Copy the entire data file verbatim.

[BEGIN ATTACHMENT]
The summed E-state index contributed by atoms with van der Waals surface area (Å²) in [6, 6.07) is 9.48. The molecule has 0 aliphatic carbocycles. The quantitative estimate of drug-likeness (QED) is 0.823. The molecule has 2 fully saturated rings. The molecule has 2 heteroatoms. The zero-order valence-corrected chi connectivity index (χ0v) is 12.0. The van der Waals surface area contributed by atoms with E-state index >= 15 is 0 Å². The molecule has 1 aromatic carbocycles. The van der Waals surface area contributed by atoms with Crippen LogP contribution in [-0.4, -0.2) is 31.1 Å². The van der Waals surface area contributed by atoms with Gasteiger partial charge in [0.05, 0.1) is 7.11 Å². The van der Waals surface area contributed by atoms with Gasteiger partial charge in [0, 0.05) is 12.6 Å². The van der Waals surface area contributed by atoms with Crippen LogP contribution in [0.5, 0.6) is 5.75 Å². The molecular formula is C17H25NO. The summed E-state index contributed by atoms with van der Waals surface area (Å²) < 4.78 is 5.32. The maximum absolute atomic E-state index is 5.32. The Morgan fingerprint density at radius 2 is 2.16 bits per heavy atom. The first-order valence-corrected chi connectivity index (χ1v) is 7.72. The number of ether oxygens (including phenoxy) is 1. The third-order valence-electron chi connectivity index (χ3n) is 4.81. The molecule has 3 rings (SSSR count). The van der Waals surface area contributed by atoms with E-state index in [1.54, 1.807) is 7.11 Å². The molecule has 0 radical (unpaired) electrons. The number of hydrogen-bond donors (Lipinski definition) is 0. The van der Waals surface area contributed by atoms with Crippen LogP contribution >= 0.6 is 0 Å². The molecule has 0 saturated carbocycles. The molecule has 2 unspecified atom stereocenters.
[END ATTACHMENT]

The summed E-state index contributed by atoms with van der Waals surface area (Å²) in [6, 6.07) is 9.48. The molecule has 0 aliphatic carbocycles. The quantitative estimate of drug-likeness (QED) is 0.823. The molecule has 2 fully saturated rings. The molecule has 2 heteroatoms. The zero-order valence-corrected chi connectivity index (χ0v) is 12.0. The van der Waals surface area contributed by atoms with E-state index >= 15 is 0 Å². The molecule has 1 aromatic carbocycles. The van der Waals surface area contributed by atoms with Crippen LogP contribution in [-0.4, -0.2) is 31.1 Å². The van der Waals surface area contributed by atoms with Gasteiger partial charge in [0.05, 0.1) is 7.11 Å². The van der Waals surface area contributed by atoms with Gasteiger partial charge in [0, 0.05) is 12.6 Å². The van der Waals surface area contributed by atoms with Crippen LogP contribution in [0.5, 0.6) is 5.75 Å². The molecular formula is C17H25NO. The summed E-state index contributed by atoms with van der Waals surface area (Å²) < 4.78 is 5.32. The maximum absolute atomic E-state index is 5.32. The Morgan fingerprint density at radius 2 is 2.16 bits per heavy atom. The first-order valence-corrected chi connectivity index (χ1v) is 7.72. The number of ether oxygens (including phenoxy) is 1. The third-order valence-electron chi connectivity index (χ3n) is 4.81. The molecule has 3 rings (SSSR count). The van der Waals surface area contributed by atoms with E-state index in [1.54, 1.807) is 7.11 Å². The molecule has 0 radical (unpaired) electrons. The number of hydrogen-bond donors (Lipinski definition) is 0. The van der Waals surface area contributed by atoms with Crippen LogP contribution >= 0.6 is 0 Å². The molecule has 0 saturated carbocycles. The molecule has 2 unspecified atom stereocenters.